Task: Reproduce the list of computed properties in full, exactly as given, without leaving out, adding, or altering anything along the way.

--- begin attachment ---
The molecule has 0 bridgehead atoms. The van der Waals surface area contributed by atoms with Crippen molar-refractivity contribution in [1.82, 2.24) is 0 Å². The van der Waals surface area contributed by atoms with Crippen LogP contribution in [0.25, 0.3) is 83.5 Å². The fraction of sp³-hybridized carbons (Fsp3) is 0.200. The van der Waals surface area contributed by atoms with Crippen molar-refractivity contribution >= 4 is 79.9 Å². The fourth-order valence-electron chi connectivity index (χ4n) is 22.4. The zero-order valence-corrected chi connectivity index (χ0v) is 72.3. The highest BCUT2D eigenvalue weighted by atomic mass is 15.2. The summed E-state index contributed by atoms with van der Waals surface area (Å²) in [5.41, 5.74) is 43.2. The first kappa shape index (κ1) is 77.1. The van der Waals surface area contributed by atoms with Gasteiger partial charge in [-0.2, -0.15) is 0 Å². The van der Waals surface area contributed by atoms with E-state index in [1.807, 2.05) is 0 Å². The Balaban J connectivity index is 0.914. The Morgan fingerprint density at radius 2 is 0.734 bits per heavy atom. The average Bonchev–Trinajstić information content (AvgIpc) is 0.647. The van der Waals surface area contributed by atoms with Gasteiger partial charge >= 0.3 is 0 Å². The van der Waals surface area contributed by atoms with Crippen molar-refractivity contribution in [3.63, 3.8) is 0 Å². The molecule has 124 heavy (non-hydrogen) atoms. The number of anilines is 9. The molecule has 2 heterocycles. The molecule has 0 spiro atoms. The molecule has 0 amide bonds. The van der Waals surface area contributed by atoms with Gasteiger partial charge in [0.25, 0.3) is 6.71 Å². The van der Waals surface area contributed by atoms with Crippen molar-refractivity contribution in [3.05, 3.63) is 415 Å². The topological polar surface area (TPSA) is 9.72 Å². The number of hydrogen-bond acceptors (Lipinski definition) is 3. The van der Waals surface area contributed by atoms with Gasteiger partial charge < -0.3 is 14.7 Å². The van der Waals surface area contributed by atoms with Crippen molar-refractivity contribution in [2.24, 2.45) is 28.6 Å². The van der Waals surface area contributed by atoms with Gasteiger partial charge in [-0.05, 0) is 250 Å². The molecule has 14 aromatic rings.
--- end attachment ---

The molecule has 0 bridgehead atoms. The van der Waals surface area contributed by atoms with Crippen molar-refractivity contribution in [1.82, 2.24) is 0 Å². The van der Waals surface area contributed by atoms with Crippen LogP contribution in [0.25, 0.3) is 83.5 Å². The fraction of sp³-hybridized carbons (Fsp3) is 0.200. The van der Waals surface area contributed by atoms with Crippen molar-refractivity contribution >= 4 is 79.9 Å². The fourth-order valence-electron chi connectivity index (χ4n) is 22.4. The zero-order valence-corrected chi connectivity index (χ0v) is 72.3. The highest BCUT2D eigenvalue weighted by atomic mass is 15.2. The summed E-state index contributed by atoms with van der Waals surface area (Å²) in [5.41, 5.74) is 43.2. The first kappa shape index (κ1) is 77.1. The van der Waals surface area contributed by atoms with Gasteiger partial charge in [-0.2, -0.15) is 0 Å². The van der Waals surface area contributed by atoms with E-state index in [1.807, 2.05) is 0 Å². The Balaban J connectivity index is 0.914. The Morgan fingerprint density at radius 2 is 0.734 bits per heavy atom. The average Bonchev–Trinajstić information content (AvgIpc) is 0.647. The van der Waals surface area contributed by atoms with Gasteiger partial charge >= 0.3 is 0 Å². The van der Waals surface area contributed by atoms with Crippen molar-refractivity contribution in [3.63, 3.8) is 0 Å². The molecule has 124 heavy (non-hydrogen) atoms. The number of anilines is 9. The molecule has 2 heterocycles. The molecule has 0 spiro atoms. The molecule has 0 amide bonds. The van der Waals surface area contributed by atoms with Gasteiger partial charge in [0.25, 0.3) is 6.71 Å². The van der Waals surface area contributed by atoms with Crippen molar-refractivity contribution in [3.05, 3.63) is 415 Å². The topological polar surface area (TPSA) is 9.72 Å². The number of hydrogen-bond acceptors (Lipinski definition) is 3. The van der Waals surface area contributed by atoms with Gasteiger partial charge < -0.3 is 14.7 Å². The van der Waals surface area contributed by atoms with Crippen molar-refractivity contribution in [2.24, 2.45) is 28.6 Å². The van der Waals surface area contributed by atoms with Gasteiger partial charge in [-0.05, 0) is 250 Å². The molecule has 14 aromatic rings.